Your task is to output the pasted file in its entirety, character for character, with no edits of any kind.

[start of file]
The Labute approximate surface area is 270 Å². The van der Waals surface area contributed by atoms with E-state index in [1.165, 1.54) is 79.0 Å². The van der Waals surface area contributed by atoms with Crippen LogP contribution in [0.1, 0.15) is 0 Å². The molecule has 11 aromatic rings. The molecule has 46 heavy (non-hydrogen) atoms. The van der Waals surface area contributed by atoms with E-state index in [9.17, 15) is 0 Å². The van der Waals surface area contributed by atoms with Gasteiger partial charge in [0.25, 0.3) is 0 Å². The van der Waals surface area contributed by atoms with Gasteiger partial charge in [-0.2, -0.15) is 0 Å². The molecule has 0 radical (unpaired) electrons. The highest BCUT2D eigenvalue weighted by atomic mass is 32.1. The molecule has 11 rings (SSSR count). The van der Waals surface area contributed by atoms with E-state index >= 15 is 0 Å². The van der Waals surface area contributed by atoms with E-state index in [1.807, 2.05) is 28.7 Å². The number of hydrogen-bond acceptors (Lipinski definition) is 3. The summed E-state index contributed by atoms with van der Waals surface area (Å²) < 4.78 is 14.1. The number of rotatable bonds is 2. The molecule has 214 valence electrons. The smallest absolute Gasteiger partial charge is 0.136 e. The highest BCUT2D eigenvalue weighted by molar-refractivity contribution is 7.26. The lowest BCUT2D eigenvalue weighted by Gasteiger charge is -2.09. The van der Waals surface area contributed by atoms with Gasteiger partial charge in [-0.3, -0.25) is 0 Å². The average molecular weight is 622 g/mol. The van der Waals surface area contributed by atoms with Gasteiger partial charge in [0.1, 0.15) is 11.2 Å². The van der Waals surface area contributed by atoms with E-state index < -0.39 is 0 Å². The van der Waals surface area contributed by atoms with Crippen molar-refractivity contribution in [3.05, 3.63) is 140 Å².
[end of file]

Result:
The Labute approximate surface area is 270 Å². The van der Waals surface area contributed by atoms with E-state index in [1.165, 1.54) is 79.0 Å². The van der Waals surface area contributed by atoms with Crippen LogP contribution in [0.1, 0.15) is 0 Å². The molecule has 11 aromatic rings. The molecule has 46 heavy (non-hydrogen) atoms. The van der Waals surface area contributed by atoms with E-state index in [9.17, 15) is 0 Å². The van der Waals surface area contributed by atoms with Gasteiger partial charge in [0.25, 0.3) is 0 Å². The van der Waals surface area contributed by atoms with Gasteiger partial charge in [-0.2, -0.15) is 0 Å². The molecule has 0 radical (unpaired) electrons. The highest BCUT2D eigenvalue weighted by atomic mass is 32.1. The molecule has 11 rings (SSSR count). The van der Waals surface area contributed by atoms with E-state index >= 15 is 0 Å². The van der Waals surface area contributed by atoms with E-state index in [1.807, 2.05) is 28.7 Å². The number of hydrogen-bond acceptors (Lipinski definition) is 3. The summed E-state index contributed by atoms with van der Waals surface area (Å²) < 4.78 is 14.1. The number of rotatable bonds is 2. The molecule has 214 valence electrons. The smallest absolute Gasteiger partial charge is 0.136 e. The highest BCUT2D eigenvalue weighted by molar-refractivity contribution is 7.26. The lowest BCUT2D eigenvalue weighted by Gasteiger charge is -2.09. The van der Waals surface area contributed by atoms with Gasteiger partial charge in [-0.3, -0.25) is 0 Å². The average molecular weight is 622 g/mol. The van der Waals surface area contributed by atoms with Gasteiger partial charge in [0.1, 0.15) is 11.2 Å². The van der Waals surface area contributed by atoms with E-state index < -0.39 is 0 Å². The van der Waals surface area contributed by atoms with Crippen molar-refractivity contribution in [3.05, 3.63) is 140 Å².